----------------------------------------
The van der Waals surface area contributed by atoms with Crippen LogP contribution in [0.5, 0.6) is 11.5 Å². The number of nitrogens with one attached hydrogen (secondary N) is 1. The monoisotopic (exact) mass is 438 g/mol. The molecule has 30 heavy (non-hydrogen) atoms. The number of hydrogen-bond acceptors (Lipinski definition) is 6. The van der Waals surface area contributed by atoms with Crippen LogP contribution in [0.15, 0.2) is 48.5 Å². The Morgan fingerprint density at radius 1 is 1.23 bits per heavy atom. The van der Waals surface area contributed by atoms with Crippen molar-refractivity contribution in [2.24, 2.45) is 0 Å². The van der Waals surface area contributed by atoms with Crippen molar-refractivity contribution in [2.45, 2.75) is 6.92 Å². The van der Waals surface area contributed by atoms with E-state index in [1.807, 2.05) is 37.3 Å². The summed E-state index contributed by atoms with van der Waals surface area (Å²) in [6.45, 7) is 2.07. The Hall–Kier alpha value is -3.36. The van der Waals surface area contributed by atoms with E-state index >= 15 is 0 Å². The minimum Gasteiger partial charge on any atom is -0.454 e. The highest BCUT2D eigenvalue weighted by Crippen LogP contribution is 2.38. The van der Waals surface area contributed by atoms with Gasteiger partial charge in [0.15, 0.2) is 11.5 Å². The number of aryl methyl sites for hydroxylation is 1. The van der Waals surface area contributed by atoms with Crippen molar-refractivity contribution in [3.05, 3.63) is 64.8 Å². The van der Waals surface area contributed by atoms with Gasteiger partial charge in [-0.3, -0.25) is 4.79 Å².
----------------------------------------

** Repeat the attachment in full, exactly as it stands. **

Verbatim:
The van der Waals surface area contributed by atoms with Crippen LogP contribution in [0.5, 0.6) is 11.5 Å². The number of nitrogens with one attached hydrogen (secondary N) is 1. The monoisotopic (exact) mass is 438 g/mol. The molecule has 30 heavy (non-hydrogen) atoms. The number of hydrogen-bond acceptors (Lipinski definition) is 6. The van der Waals surface area contributed by atoms with Crippen LogP contribution in [0.15, 0.2) is 48.5 Å². The Morgan fingerprint density at radius 1 is 1.23 bits per heavy atom. The van der Waals surface area contributed by atoms with Crippen molar-refractivity contribution in [2.24, 2.45) is 0 Å². The van der Waals surface area contributed by atoms with Crippen molar-refractivity contribution in [2.45, 2.75) is 6.92 Å². The van der Waals surface area contributed by atoms with E-state index in [1.807, 2.05) is 37.3 Å². The summed E-state index contributed by atoms with van der Waals surface area (Å²) in [6.45, 7) is 2.07. The Hall–Kier alpha value is -3.36. The van der Waals surface area contributed by atoms with E-state index >= 15 is 0 Å². The minimum Gasteiger partial charge on any atom is -0.454 e. The highest BCUT2D eigenvalue weighted by Crippen LogP contribution is 2.38. The van der Waals surface area contributed by atoms with Gasteiger partial charge in [0.15, 0.2) is 11.5 Å². The number of aryl methyl sites for hydroxylation is 1. The van der Waals surface area contributed by atoms with Crippen molar-refractivity contribution in [3.05, 3.63) is 64.8 Å². The van der Waals surface area contributed by atoms with Gasteiger partial charge in [-0.3, -0.25) is 4.79 Å².